Just before the main sanctum sanctorum, you will find Hoysala era stone inscription stone and a beautifully ornate roof over your head. If you look closely, you will see Sun with his two powers Usha and Pratyusha, holding bow and arrow. Looking more carefully, you will even be able to see the seven horses of Surya deva with his chariot driver Aruna guiding the horses.
This temple is home to three main deities related to Vaishnavism. Apart from Lakshmi Narsimha, Lord Keshava and Venugopala stand here, blessing the devotees. This sanctorum roof is divided into equal parts, with each part decorated more beautifully than the other. Devotees have covered the Vigrahas completely with beautiful colorful flowers, just enough to show their faces to us. Nevertheless, the environment, the mixed fragrance of Panchamrit, essence, and coconut carried us to when this temple used to be a center for Dharma and education. A dark yet peaceful environment will make you sit there, railing on one of the ornate pillars carved out of the black soapstone, enjoying the calmness around you. It will soothe your mind. After sitting there for a while, bow to playful yet mischievous Venugopala, bow down to the wise Lord Keshava, salute to the ferocious Lakshmi Narasimha, and get out of the Sanctorum.
Outer walls of Nuggehalli Lakshmi Narsimha Temple:
Hoysalas were expert craftsmen known for their sculptures on the outer walls of the temple. Standing on a Jagati, or platform, this temple has one of the most beautiful exterior walls, divided into several layers. The first layer is decorated with almost a feet tall elephants. These half feet tall elephants represent the stability of the Hoysala empire. Even though there are hundreds of elephants at the lower layer, it is said that no one elephant matches the other.
The second layer is decorated with horse riders, representing speed and courage. Same as the elephants, even not a single horse has repeated anywhere on this layer. You will find some minor differences between the two horses. The third layer is made up of vines and foliage, showing the prosperity of the temple.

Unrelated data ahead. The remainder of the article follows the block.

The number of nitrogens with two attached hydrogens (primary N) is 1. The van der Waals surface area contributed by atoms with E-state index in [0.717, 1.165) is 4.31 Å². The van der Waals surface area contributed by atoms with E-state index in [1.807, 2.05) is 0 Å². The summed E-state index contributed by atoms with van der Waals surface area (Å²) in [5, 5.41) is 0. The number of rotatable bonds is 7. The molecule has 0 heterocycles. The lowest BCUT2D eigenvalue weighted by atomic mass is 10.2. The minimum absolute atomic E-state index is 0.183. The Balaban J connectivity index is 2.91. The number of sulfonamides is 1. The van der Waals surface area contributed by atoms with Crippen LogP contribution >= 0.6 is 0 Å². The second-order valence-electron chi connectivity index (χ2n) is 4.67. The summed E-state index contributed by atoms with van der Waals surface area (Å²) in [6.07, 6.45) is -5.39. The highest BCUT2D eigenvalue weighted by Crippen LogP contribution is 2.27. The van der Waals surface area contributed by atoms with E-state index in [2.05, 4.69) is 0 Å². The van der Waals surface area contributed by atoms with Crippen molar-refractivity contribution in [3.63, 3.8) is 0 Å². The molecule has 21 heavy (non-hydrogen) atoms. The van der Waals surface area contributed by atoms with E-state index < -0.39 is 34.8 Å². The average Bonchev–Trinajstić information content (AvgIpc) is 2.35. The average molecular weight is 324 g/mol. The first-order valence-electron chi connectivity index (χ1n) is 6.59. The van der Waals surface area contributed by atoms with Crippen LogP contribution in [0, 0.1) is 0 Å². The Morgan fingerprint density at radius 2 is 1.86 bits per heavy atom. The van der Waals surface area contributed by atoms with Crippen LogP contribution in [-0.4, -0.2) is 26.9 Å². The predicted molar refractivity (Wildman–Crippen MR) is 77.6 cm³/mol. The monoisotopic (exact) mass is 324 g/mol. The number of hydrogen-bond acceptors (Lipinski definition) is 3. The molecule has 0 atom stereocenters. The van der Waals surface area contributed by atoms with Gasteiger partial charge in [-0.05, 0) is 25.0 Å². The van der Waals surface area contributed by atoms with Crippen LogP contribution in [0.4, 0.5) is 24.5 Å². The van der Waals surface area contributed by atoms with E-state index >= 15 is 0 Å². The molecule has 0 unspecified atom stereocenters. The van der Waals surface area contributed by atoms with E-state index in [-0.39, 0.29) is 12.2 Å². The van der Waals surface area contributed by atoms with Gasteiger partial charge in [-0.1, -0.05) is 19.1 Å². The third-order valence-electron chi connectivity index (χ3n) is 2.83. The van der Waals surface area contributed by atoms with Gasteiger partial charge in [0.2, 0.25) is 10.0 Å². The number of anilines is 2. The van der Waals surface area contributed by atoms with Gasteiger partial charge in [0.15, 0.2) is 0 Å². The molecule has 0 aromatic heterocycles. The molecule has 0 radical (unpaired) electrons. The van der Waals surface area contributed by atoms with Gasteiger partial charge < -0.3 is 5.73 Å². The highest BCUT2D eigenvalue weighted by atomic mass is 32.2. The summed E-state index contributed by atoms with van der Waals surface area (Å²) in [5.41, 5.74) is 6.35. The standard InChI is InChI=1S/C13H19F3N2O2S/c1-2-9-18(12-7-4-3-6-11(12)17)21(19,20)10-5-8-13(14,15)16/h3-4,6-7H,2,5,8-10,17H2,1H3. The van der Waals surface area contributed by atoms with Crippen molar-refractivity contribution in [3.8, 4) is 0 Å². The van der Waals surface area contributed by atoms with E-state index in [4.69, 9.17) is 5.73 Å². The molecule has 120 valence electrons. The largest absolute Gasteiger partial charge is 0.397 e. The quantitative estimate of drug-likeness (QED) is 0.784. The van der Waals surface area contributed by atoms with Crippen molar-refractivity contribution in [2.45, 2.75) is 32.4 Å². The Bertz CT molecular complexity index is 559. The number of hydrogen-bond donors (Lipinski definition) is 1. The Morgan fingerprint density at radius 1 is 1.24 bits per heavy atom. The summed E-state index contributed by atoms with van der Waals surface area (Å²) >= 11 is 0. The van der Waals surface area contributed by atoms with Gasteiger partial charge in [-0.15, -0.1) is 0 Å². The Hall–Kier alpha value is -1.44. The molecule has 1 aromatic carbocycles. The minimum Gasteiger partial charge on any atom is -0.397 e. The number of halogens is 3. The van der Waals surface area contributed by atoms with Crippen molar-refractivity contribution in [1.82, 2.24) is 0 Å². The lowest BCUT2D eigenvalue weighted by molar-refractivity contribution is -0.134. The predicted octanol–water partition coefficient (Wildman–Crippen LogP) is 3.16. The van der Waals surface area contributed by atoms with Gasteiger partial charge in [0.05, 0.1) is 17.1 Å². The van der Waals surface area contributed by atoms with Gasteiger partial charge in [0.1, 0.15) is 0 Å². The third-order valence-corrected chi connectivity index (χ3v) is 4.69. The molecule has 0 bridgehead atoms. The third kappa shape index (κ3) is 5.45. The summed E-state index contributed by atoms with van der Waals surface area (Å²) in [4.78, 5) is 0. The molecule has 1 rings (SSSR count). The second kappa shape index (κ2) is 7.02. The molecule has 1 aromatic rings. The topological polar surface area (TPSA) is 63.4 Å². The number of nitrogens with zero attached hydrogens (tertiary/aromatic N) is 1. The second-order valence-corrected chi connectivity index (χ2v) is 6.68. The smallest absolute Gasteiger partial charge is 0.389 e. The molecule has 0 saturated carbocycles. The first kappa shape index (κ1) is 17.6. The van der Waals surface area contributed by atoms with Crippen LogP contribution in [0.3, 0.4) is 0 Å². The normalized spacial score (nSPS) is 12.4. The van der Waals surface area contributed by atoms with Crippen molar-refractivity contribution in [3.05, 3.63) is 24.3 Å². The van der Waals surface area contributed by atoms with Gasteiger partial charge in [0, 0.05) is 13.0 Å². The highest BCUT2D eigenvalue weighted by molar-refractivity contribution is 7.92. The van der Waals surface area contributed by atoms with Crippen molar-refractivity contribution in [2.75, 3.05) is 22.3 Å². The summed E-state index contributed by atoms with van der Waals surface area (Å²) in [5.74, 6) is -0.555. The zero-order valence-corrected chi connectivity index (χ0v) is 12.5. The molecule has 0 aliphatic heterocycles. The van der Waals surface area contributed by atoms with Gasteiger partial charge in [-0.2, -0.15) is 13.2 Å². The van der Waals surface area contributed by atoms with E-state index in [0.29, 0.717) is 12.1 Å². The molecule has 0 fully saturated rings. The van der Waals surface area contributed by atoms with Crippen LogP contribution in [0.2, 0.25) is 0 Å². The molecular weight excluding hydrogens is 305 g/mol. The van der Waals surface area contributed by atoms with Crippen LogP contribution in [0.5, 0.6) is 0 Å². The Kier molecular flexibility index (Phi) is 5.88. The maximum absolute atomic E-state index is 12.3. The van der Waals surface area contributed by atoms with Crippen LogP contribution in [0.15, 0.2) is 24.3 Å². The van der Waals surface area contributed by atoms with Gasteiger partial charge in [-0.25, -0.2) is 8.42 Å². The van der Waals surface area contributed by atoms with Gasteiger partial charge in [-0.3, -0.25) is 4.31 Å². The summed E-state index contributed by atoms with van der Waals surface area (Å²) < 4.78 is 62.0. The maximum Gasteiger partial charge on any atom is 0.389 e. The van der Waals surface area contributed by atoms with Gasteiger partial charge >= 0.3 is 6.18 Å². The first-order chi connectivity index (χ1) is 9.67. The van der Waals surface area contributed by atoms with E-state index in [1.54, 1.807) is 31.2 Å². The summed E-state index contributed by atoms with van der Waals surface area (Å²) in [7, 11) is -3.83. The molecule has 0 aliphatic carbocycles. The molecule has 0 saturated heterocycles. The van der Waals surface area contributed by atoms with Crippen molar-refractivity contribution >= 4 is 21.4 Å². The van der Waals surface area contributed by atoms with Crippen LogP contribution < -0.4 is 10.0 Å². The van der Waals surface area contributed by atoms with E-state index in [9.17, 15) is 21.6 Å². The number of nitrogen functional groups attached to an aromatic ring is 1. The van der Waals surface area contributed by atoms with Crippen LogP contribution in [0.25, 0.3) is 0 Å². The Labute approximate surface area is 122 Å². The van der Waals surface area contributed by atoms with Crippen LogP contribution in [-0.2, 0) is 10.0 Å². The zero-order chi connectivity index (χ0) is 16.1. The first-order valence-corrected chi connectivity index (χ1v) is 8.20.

The fourth smaller layer is decorated with various incidences from epics like Mahabharata, Ramayana, and Puranas. We have to take our sweet time here to identify the incidence which is shown in this strip. Most of them are either damaged by the invaders or by the natural elements. We have stopped reading our ancient scriptures as well, and these three factors contribute to our failure to recognize most of the incidences from this layer. The fifth layer of the temple is decorated with the Makara. Makara represents the ideal soldier. The small layer above that is crowded with Hamsa birds with their magnificent beauty.
Then comes the three feet tall panel strip surrounding the entire temple. This could be the main attraction of the temple. This layer has been ornate by rectangular panels of various deities.
How to reach Nuggehalli?
🚗 By Car: Nuggehalli is about 140 Kilometers from Bengaluru. Driving on state highway 75, take a right turn at village Hirisave. Nuggehalli will be 25 Kms.
🚌 Bus: Get a bus for Hassan or Chennarayapattana. From there, you can book a private auto or cab to reach Nuggehalli.
🚂 Train: Nearest railway station to Nuggehalli is Chennarayapattana, which is about 19 km from the temple.
✈️ Air: The nearest airport is Bengaluru, which is approximately 170 km from the Nuggehalli temple.
Where to stay at Nuggehalli?
🛏️ Nuggehalli is a small village. You won’t find any hotels here. There will be plenty of options available at Chennarayapattana or in Hassan city.
4 thoughts on “Lakshmi Narsimha Temple, Nuggehalli”
Very nice and useful information. Thanks….
Keep posted us…
Thank you Chinmay Ji. I am glad you liked the information. Please share your thoughts on my other blog posts as well.
I’m impressed to see and read the post on this temple. I will try to go there whenever possible
Well done and keep it up ! Pl send your other posts to me.
Thank you sir, for the kind words. Just doing our duty to spread the word of our glorious ancestors. I will send rest of my post to you sir.